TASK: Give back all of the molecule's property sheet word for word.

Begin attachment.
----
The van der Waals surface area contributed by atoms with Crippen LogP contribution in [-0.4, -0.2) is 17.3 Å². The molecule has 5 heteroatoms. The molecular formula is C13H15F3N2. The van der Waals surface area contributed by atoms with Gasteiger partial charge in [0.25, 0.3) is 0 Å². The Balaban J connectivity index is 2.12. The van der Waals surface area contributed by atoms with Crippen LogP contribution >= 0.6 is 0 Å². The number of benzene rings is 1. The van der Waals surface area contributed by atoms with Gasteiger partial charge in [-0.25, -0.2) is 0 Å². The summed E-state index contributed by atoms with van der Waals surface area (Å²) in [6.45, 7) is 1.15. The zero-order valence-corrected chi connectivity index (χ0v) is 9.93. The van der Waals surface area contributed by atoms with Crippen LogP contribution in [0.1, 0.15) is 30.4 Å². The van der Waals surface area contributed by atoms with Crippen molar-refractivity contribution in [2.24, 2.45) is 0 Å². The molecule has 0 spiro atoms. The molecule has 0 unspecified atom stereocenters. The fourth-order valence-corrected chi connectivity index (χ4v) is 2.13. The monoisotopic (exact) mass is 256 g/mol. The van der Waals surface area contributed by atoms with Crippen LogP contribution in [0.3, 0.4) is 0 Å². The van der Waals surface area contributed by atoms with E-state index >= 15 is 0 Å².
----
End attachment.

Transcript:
The van der Waals surface area contributed by atoms with Crippen LogP contribution in [-0.4, -0.2) is 17.3 Å². The molecule has 5 heteroatoms. The molecular formula is C13H15F3N2. The van der Waals surface area contributed by atoms with Gasteiger partial charge in [0.25, 0.3) is 0 Å². The Balaban J connectivity index is 2.12. The van der Waals surface area contributed by atoms with Crippen LogP contribution >= 0.6 is 0 Å². The number of benzene rings is 1. The van der Waals surface area contributed by atoms with Gasteiger partial charge in [-0.25, -0.2) is 0 Å². The summed E-state index contributed by atoms with van der Waals surface area (Å²) in [6.45, 7) is 1.15. The zero-order valence-corrected chi connectivity index (χ0v) is 9.93. The van der Waals surface area contributed by atoms with Crippen LogP contribution in [0.1, 0.15) is 30.4 Å². The van der Waals surface area contributed by atoms with Crippen molar-refractivity contribution in [2.24, 2.45) is 0 Å². The molecule has 0 spiro atoms. The molecule has 0 unspecified atom stereocenters. The fourth-order valence-corrected chi connectivity index (χ4v) is 2.13. The monoisotopic (exact) mass is 256 g/mol. The van der Waals surface area contributed by atoms with Crippen LogP contribution in [0.3, 0.4) is 0 Å². The van der Waals surface area contributed by atoms with E-state index >= 15 is 0 Å².